Furthermore, h264 decoding is very heavy task for non-accelerated clients.
    So, MJPEG may be rather efficient in some cases.

  9. #9
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    Quote Originally Posted by The Little Body View Post
    For example, each image can to be compressed on a JPEG format if the client can handle this directly in hardware
    JPEG compression is lossy, and something like gl-streaming can't automatically know whether this is acceptable. You'd need a glHint() (or a custom equivalent) to allow the application to control whether lossy compression can be used. Clearly, it shouldn't be used for depth or stencil buffers, or integer colour buffers. In general, JPEG compression is a poor fit for anything with hard edges (e.g. wireframe).

    Quote Originally Posted by The Little Body View Post
    Or to use a MPEG, MJPEG or anothers motion picture compression schemes
    MJPEG is just a container for multiple distinct JPEG frames. It doesn't offer any additional compression over JPEG itself.
    MPEG offers significant compression, but is also lossy, and requires that the frames are samples of a single animated image (also, the relative timing must be known for motion estimation to be useful). Consecutive calls to glReadPixels() don't have to use the same source rectangle, nor can you be sure that they even refer to the same "scene" (the client is free to use a framebuffer as a "scratch" area for e.g. generating texture data). IOW, consecutive calls to glReadPixels() don't necessarily constitute a single video stream.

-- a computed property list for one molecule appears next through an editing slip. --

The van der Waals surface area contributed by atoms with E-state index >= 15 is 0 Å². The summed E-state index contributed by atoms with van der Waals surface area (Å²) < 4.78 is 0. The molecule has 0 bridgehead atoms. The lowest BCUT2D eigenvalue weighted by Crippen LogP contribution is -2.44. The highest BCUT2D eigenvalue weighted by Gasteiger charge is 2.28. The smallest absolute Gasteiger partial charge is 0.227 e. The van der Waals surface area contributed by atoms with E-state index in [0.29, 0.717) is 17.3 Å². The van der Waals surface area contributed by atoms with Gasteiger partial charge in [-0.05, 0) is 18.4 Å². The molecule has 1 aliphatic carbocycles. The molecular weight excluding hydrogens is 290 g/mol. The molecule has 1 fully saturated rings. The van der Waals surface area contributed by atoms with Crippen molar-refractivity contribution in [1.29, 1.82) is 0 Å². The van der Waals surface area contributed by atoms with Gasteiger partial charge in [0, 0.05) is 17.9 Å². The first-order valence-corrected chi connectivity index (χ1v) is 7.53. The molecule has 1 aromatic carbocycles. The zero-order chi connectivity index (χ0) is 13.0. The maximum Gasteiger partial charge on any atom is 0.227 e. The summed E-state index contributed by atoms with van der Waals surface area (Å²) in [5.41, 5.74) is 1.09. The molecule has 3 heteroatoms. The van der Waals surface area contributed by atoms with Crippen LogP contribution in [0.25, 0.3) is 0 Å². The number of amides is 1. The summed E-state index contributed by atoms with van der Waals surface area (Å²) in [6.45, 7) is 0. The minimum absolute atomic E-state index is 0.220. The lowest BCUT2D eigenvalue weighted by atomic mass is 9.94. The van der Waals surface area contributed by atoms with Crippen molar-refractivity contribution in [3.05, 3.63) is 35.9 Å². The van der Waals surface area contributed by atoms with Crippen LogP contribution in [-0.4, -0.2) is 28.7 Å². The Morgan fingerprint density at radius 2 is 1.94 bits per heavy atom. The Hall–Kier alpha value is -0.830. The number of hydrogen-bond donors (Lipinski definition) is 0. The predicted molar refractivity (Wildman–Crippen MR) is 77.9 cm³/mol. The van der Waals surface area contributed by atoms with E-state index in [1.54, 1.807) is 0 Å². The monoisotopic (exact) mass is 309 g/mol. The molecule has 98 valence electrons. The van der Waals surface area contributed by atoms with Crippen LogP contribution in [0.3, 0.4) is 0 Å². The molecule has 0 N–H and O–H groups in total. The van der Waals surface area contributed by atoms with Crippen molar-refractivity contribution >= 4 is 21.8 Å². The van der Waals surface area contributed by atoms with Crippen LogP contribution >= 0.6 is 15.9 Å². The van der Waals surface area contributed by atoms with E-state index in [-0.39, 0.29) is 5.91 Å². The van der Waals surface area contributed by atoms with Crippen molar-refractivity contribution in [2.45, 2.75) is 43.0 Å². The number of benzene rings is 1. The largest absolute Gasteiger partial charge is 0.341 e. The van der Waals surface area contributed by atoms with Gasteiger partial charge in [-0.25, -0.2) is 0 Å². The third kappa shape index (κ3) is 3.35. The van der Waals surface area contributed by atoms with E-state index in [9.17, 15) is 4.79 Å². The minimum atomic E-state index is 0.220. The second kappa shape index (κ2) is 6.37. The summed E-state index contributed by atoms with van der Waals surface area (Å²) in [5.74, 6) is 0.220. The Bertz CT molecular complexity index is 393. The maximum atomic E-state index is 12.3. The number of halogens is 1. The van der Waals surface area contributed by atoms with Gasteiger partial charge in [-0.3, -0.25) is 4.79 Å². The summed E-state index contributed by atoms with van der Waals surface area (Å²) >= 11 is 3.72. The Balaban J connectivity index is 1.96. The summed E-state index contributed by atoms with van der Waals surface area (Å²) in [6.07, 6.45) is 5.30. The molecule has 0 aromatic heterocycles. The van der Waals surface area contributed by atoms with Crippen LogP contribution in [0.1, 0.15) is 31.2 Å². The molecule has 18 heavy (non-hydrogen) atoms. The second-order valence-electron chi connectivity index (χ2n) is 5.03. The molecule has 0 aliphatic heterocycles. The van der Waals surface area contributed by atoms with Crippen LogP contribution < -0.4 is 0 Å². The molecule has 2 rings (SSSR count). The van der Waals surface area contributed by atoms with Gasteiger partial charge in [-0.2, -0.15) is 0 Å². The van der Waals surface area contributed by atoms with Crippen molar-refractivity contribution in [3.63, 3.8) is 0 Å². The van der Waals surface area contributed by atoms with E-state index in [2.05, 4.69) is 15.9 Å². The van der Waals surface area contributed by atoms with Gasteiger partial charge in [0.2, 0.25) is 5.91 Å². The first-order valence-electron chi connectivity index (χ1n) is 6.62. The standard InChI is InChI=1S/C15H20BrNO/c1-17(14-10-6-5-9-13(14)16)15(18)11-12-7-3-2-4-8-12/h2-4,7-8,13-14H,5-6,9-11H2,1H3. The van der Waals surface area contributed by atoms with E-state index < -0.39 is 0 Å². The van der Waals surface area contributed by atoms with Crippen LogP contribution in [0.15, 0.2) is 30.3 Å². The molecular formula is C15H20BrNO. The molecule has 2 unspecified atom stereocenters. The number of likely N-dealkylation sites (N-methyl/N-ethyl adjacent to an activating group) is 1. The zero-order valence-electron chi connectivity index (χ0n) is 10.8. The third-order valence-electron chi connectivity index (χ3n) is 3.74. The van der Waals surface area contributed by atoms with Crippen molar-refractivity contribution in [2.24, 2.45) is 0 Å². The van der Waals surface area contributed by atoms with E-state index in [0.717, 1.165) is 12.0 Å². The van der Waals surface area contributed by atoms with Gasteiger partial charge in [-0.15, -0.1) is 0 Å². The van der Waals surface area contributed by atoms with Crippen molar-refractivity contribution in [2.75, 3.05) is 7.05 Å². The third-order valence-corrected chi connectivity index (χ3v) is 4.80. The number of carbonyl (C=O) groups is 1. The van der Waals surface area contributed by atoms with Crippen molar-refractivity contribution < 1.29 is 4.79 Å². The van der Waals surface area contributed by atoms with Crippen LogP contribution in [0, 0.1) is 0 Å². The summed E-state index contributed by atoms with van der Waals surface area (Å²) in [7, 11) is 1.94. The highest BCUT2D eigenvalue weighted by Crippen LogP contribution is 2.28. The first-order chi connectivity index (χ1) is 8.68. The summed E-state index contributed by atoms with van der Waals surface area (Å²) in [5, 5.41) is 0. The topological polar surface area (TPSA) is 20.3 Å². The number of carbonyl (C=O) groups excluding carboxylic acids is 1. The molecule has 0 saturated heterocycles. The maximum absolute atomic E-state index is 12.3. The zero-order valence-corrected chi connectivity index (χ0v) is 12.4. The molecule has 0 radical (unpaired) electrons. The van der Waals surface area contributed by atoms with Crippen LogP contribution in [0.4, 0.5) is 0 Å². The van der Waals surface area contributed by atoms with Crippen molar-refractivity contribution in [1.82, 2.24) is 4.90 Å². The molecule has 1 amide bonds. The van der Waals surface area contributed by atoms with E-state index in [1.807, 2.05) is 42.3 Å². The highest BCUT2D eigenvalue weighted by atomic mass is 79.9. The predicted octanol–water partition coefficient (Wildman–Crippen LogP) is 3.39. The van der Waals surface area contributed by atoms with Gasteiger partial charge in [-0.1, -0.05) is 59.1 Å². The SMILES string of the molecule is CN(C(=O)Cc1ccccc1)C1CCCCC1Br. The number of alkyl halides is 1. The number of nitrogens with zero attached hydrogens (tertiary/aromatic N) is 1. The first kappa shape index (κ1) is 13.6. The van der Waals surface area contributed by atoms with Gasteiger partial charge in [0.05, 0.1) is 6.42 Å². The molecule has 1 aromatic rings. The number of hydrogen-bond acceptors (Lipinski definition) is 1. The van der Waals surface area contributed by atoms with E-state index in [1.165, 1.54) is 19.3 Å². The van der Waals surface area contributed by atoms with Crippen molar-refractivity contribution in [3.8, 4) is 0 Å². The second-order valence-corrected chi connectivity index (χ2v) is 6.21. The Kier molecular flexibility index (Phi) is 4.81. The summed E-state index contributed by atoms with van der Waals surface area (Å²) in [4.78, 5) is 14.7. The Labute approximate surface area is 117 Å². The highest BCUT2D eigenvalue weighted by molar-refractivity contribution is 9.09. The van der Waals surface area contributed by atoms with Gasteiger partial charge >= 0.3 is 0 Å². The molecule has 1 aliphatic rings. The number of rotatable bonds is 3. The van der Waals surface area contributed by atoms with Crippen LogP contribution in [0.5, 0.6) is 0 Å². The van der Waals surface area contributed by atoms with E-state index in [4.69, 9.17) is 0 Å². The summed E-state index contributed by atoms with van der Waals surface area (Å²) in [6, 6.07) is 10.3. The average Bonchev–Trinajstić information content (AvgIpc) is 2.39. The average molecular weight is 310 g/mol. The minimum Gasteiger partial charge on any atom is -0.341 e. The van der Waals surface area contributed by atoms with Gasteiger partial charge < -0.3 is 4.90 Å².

10. #10
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    We can limit the compression to only make the Huffman part for to have a lossless compression

    And I think that a RGB[A] to YCbCr[A] color space conversion, instead to directly compress/decompress on a RGB[A] color space, can a little improve the compression ratio of the Huffman part

    Note that with a relatively smooth quantization step (that only loose one or two bits on the standard 8 bits depth for each color component for example), the Huffman compression can to be very more efficient
    (this make a little loose, but I don't think that this can be really distinguishable)
    Last edited by The Little Body; 10-25-2013 at 01:50 PM.
    @+
    Yannoo